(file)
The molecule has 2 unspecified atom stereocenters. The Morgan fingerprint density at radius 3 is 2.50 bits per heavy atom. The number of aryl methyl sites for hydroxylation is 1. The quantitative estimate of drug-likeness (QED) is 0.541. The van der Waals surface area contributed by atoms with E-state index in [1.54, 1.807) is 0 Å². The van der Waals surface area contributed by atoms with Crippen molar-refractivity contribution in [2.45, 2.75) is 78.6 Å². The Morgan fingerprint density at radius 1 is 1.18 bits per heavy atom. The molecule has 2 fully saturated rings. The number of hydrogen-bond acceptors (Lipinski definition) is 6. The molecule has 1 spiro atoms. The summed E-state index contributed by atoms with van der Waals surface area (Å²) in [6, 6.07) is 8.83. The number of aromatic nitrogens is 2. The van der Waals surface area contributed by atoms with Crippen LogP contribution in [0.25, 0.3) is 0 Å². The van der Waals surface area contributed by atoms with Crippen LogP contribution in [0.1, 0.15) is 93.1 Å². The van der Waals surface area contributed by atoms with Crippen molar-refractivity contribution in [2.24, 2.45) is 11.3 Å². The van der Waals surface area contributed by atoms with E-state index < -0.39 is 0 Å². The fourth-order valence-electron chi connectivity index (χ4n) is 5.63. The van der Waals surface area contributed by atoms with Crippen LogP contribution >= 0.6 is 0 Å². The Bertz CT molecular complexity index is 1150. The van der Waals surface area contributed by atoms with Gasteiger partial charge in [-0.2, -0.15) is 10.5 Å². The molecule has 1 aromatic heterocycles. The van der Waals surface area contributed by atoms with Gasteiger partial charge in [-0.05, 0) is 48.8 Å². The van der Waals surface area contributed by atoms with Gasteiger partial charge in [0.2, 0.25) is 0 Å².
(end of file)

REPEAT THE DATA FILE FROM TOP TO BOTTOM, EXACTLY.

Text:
The molecule has 2 unspecified atom stereocenters. The Morgan fingerprint density at radius 3 is 2.50 bits per heavy atom. The number of aryl methyl sites for hydroxylation is 1. The quantitative estimate of drug-likeness (QED) is 0.541. The van der Waals surface area contributed by atoms with E-state index in [1.54, 1.807) is 0 Å². The van der Waals surface area contributed by atoms with Crippen molar-refractivity contribution in [2.45, 2.75) is 78.6 Å². The Morgan fingerprint density at radius 1 is 1.18 bits per heavy atom. The molecule has 2 fully saturated rings. The number of hydrogen-bond acceptors (Lipinski definition) is 6. The molecule has 1 spiro atoms. The summed E-state index contributed by atoms with van der Waals surface area (Å²) in [6, 6.07) is 8.83. The number of aromatic nitrogens is 2. The van der Waals surface area contributed by atoms with Crippen LogP contribution in [0.25, 0.3) is 0 Å². The van der Waals surface area contributed by atoms with Crippen LogP contribution in [0.1, 0.15) is 93.1 Å². The van der Waals surface area contributed by atoms with Crippen molar-refractivity contribution in [2.24, 2.45) is 11.3 Å². The van der Waals surface area contributed by atoms with E-state index < -0.39 is 0 Å². The fourth-order valence-electron chi connectivity index (χ4n) is 5.63. The van der Waals surface area contributed by atoms with Crippen LogP contribution >= 0.6 is 0 Å². The Bertz CT molecular complexity index is 1150. The van der Waals surface area contributed by atoms with Gasteiger partial charge in [-0.2, -0.15) is 10.5 Å². The molecule has 1 aromatic heterocycles. The van der Waals surface area contributed by atoms with Gasteiger partial charge in [-0.05, 0) is 48.8 Å². The van der Waals surface area contributed by atoms with Gasteiger partial charge in [0.2, 0.25) is 0 Å².